Marx is trying to articulate the way in which the intrinsic nature of things is overwhelmed by the domineering logic of capitalist exchange value, so much so that exchange value itself appears to be part of our ‘natural intercourse’. There is nothing natural about the social world; rather, the social world is abstracted from the process of capitalist production to appear in the form of real abstractions, which, in the world of capitalist intercourse, are dominated by money and language. Capitalist language is recognised only to the extent that it validates a society based on the logic of exchange. In capitalist civilisation money really does talk; it is the only language that everybody is forced to understand.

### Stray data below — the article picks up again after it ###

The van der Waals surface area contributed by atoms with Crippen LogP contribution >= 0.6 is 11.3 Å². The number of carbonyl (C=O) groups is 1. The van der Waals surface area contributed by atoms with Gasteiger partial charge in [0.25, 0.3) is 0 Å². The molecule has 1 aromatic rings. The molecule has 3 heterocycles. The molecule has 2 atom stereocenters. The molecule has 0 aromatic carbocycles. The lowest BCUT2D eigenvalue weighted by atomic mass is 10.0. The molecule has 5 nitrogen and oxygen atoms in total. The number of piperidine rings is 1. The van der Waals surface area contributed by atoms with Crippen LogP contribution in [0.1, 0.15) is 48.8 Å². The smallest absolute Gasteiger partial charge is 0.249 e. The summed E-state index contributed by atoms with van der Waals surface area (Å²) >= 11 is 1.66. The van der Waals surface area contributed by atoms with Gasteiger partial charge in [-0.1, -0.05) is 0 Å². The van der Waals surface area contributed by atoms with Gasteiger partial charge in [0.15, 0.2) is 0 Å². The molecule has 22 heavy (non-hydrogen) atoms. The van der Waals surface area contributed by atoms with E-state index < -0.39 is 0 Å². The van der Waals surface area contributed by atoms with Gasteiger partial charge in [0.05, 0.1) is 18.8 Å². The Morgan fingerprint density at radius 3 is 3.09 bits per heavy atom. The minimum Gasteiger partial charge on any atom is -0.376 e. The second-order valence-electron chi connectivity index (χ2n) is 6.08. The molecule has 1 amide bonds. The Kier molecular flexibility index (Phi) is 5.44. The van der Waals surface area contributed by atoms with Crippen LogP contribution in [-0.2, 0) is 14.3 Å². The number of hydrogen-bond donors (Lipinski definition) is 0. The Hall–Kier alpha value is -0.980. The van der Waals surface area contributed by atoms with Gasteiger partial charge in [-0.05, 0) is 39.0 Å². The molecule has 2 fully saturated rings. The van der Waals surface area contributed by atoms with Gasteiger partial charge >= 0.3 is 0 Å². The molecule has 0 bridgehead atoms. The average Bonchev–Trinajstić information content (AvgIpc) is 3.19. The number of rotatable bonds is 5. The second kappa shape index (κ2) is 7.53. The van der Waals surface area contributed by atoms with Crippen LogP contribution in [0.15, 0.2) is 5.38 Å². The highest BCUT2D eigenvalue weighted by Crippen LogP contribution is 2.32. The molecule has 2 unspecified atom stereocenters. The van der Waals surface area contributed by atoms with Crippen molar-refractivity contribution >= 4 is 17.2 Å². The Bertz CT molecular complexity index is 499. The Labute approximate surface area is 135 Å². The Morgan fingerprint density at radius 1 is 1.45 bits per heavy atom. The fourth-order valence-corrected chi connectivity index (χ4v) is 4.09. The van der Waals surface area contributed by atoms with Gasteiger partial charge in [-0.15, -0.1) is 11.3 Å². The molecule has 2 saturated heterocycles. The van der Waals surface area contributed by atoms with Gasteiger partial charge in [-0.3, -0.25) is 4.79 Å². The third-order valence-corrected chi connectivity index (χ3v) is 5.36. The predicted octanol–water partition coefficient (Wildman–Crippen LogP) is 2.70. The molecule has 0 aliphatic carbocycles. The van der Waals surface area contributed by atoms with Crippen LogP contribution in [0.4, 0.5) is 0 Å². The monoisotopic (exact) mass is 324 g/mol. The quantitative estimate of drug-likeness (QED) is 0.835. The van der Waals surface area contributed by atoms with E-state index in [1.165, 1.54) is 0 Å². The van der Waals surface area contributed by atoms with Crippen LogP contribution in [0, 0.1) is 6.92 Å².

But we may be guilty of over-elaboration. How can we express this condition in a more visceral, animalist voice, as a precondition of our speaking being? Hugo Ball (1997), author of the Dada Manifesto, put it like this, as a sound poem intoned at the Cabaret Voltaire in Zurich in 1916:


jolifanto bambla o falli bambla

großiga m’pfa habla horem
egiga goramen
higo bloiko russula huju
hollaka hollala
anlogo bung
blago bung blago bung
bosso fataka
ü üü ü
schampa wulla wussa olobo
hej tatta gorem
eschige zunbada
wulubu ssubudu uluwu ssubudu
kusa gauma

Stammering is Dada.